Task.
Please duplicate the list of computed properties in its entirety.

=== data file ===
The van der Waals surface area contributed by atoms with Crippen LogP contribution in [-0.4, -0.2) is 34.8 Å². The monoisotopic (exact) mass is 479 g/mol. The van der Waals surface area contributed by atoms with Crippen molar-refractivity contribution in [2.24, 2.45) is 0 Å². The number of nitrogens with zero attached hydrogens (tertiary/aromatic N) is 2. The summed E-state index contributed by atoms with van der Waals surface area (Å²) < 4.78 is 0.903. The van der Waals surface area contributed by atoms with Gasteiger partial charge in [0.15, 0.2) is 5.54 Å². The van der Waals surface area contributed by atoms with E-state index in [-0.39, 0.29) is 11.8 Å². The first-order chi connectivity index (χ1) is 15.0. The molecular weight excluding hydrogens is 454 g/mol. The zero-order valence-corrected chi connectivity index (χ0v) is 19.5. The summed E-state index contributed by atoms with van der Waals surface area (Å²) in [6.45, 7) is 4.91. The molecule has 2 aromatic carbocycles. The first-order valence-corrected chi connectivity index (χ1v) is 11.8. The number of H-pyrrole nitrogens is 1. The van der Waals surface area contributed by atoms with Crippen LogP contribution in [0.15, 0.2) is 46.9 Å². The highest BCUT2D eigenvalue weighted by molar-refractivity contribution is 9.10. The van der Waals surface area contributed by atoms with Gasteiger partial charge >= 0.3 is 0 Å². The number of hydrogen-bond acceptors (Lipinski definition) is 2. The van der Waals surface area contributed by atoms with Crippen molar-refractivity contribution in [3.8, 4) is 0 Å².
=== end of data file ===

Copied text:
The van der Waals surface area contributed by atoms with Crippen LogP contribution in [-0.4, -0.2) is 34.8 Å². The monoisotopic (exact) mass is 479 g/mol. The van der Waals surface area contributed by atoms with Crippen molar-refractivity contribution in [2.24, 2.45) is 0 Å². The number of nitrogens with zero attached hydrogens (tertiary/aromatic N) is 2. The summed E-state index contributed by atoms with van der Waals surface area (Å²) < 4.78 is 0.903. The van der Waals surface area contributed by atoms with Gasteiger partial charge in [0.15, 0.2) is 5.54 Å². The van der Waals surface area contributed by atoms with E-state index in [-0.39, 0.29) is 11.8 Å². The first-order chi connectivity index (χ1) is 15.0. The molecular weight excluding hydrogens is 454 g/mol. The zero-order valence-corrected chi connectivity index (χ0v) is 19.5. The summed E-state index contributed by atoms with van der Waals surface area (Å²) in [6.45, 7) is 4.91. The molecule has 2 aromatic carbocycles. The first-order valence-corrected chi connectivity index (χ1v) is 11.8. The number of H-pyrrole nitrogens is 1. The van der Waals surface area contributed by atoms with Crippen LogP contribution in [0.15, 0.2) is 46.9 Å². The highest BCUT2D eigenvalue weighted by molar-refractivity contribution is 9.10. The van der Waals surface area contributed by atoms with Gasteiger partial charge >= 0.3 is 0 Å². The number of hydrogen-bond acceptors (Lipinski definition) is 2. The van der Waals surface area contributed by atoms with Crippen molar-refractivity contribution in [3.8, 4) is 0 Å².